Dice Sums

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SWBAT connect number names and written numbers to the quantities they represent. Students will also use the strategy of counting all or counting on to find the total of two or more quantities.

Big Idea

Winner, Winner Chicken Dinner! No it's not a game of Craps at Trump Towers, but the students will be rocking and rolling as they find the sums of various dice combinations.

Warm Up

5 minutes

Choose a start with and get to number from the 1-30 number cards (These were created in a previous lesson and you should have them ready when needed).  I allow students to draw from the deck and then decide if we will count forward or backwards.  If you feel your class is still struggling with the counting back concept, I would use one as the get to number and practice going back to 1. 

Introducing Dice Sums

15 minutes

The idea of this activity is that students practice writing numerals to record mathematical information. They will find the sum of the two dice that are rolled and record it on their recording sheet. Addressing numeral reversals should be addressed during this activity.

I start by gathering the students in front of the focal point (in this case I am using the Smart Board). I explain that we are going to play a game called Dice Sums.  I show them the tools that they will need (dice, pencil and recording sheet).  I then roll the 2 dice and explain that we will need to figure out how many dots there are in all.  I remind them that when we are adding, it is called finding the sum.  After the sum is determined, the answer should be recorded on the answer sheet.  The game is a race not with your partner but rather with all of the numbers between 2-12.  We want to see which number is first to be rolled 8 times.  I will continue to play this with the group until the group understands how to play.  The students were counting to 120, starting at any number less than 120. In this range, they were reading and writing numerals and representing a number of objects with a written numeral. (CCSS.Math.Content.1.NBT.A.1).

The recording sheet is provided in this sections resources.  You want to demonstrate how to use it when you model the game.  All of the sums are listed at the bottom and there are 8 squares above each possible sum.  If you roll a 2 & 3, you would write a 5 in the five column.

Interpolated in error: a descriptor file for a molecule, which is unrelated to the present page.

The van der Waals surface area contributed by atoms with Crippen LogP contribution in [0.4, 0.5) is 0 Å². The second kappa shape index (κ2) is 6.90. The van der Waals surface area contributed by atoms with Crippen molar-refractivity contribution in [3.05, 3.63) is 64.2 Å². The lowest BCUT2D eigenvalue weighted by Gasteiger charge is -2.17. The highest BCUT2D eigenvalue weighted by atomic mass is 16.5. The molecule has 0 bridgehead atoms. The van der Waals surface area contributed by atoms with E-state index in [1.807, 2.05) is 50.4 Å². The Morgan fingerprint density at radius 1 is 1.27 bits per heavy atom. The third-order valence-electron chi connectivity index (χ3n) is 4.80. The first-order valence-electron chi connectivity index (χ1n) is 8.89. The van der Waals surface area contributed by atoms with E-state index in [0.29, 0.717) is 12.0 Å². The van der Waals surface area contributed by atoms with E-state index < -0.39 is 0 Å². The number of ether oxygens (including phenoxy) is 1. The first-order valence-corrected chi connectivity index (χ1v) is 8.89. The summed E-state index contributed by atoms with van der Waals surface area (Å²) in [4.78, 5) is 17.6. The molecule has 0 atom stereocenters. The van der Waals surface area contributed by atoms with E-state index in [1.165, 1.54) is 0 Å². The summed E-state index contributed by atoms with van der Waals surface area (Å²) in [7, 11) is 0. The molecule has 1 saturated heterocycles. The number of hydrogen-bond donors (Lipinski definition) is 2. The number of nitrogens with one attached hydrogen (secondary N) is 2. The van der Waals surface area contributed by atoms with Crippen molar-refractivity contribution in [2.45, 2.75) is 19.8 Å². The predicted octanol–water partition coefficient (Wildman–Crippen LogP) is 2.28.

Center Time

30 minutes

The students will have the opportunity to choose from three different games.  All of the games have a similar focus but give the students an opportunity to practice them in a variety of ways.  The first activity was explained in the previous section.  The other two activities have been introduced and played in previous lessons.

1.  Dice Sums:  Just introduced in previous section

2.  Connect 5

3.  Combine and Compare

Check out the resource section for pictures of my class playing these games. 

Formative Assessment Opportunity:  As students are playing the games, take note of how students determine the total number of dots and how do they record the number on their recording sheet.

Lesson Wrap Up

15 minutes

I will present a few more story problems, following the established story problem routine.  I will continue to choose small numbers in order to keep the focus on the process and addition strategies used.  

Problem 1:  Yesterday during soccer, I saw 4 children on the blue team and 4 children on the red team.  How many children did I see?


Problem 2:  Today during soccer, I saw 5 children on the blue team and 4 children on the red team. How many children did I see?


I will present these two problems separately and allow for discussion of strategies used.  After the discussion, I will see if students notice the connection between the two problems.  If the idea that it is one more than the first problem, you may want to bring it up yourself.  The students were using addition and subtraction within 20 to solve word problems involving situations of adding to, by using objects, drawings, and equations with a symbol for the unknown number to represent the problem (CCSS.Math.Content.1.OA.A.1 &  They are also identifying and entry point to the problem by visualizing the problem and identifying the action of the problem CCSS.Math.Practice.MP1.


Continued Practice

5 minutes

Introduce and practice the correct formation of the numerals 7 and 8.  I will introduce it as a whole group and then have the students practice independently on line paper.